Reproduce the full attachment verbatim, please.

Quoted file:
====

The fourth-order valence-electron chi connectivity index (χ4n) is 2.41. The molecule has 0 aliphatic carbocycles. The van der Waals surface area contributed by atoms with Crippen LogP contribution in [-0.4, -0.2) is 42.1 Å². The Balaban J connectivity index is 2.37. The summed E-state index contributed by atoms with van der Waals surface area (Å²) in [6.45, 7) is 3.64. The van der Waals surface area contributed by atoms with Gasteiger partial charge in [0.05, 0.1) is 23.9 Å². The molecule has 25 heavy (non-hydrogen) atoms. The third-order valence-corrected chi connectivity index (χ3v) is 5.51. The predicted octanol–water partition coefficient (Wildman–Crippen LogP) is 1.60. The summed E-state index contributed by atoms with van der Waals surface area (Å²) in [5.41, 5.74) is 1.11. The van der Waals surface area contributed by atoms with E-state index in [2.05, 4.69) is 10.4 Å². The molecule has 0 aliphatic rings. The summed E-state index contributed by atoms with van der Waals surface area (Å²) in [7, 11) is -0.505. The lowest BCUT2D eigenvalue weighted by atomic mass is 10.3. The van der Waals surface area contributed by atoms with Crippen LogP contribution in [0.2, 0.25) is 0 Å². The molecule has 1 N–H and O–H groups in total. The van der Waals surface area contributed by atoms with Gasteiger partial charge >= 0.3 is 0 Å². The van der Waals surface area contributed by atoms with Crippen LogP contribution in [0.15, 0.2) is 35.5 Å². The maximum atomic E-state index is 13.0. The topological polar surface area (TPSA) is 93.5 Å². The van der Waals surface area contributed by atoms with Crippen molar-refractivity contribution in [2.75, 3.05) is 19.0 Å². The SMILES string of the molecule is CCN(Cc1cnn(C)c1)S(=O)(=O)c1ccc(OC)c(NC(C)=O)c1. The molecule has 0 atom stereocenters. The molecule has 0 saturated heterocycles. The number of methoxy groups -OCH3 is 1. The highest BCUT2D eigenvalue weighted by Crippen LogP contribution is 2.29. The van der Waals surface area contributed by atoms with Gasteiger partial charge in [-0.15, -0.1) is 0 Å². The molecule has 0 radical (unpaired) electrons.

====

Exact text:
The fourth-order valence-electron chi connectivity index (χ4n) is 2.41. The molecule has 0 aliphatic carbocycles. The van der Waals surface area contributed by atoms with Crippen LogP contribution in [-0.4, -0.2) is 42.1 Å². The Balaban J connectivity index is 2.37. The summed E-state index contributed by atoms with van der Waals surface area (Å²) in [6.45, 7) is 3.64. The van der Waals surface area contributed by atoms with Gasteiger partial charge in [0.05, 0.1) is 23.9 Å². The molecule has 25 heavy (non-hydrogen) atoms. The third-order valence-corrected chi connectivity index (χ3v) is 5.51. The predicted octanol–water partition coefficient (Wildman–Crippen LogP) is 1.60. The summed E-state index contributed by atoms with van der Waals surface area (Å²) in [5.41, 5.74) is 1.11. The van der Waals surface area contributed by atoms with E-state index in [2.05, 4.69) is 10.4 Å². The molecule has 0 aliphatic rings. The summed E-state index contributed by atoms with van der Waals surface area (Å²) in [7, 11) is -0.505. The lowest BCUT2D eigenvalue weighted by atomic mass is 10.3. The van der Waals surface area contributed by atoms with Crippen LogP contribution in [0.2, 0.25) is 0 Å². The molecule has 1 N–H and O–H groups in total. The van der Waals surface area contributed by atoms with Gasteiger partial charge >= 0.3 is 0 Å². The van der Waals surface area contributed by atoms with Crippen LogP contribution in [0.15, 0.2) is 35.5 Å². The maximum atomic E-state index is 13.0. The topological polar surface area (TPSA) is 93.5 Å². The van der Waals surface area contributed by atoms with Crippen molar-refractivity contribution in [2.75, 3.05) is 19.0 Å². The SMILES string of the molecule is CCN(Cc1cnn(C)c1)S(=O)(=O)c1ccc(OC)c(NC(C)=O)c1. The molecule has 0 atom stereocenters. The molecule has 0 saturated heterocycles. The number of methoxy groups -OCH3 is 1. The highest BCUT2D eigenvalue weighted by Crippen LogP contribution is 2.29. The van der Waals surface area contributed by atoms with Gasteiger partial charge in [-0.15, -0.1) is 0 Å². The molecule has 0 radical (unpaired) electrons.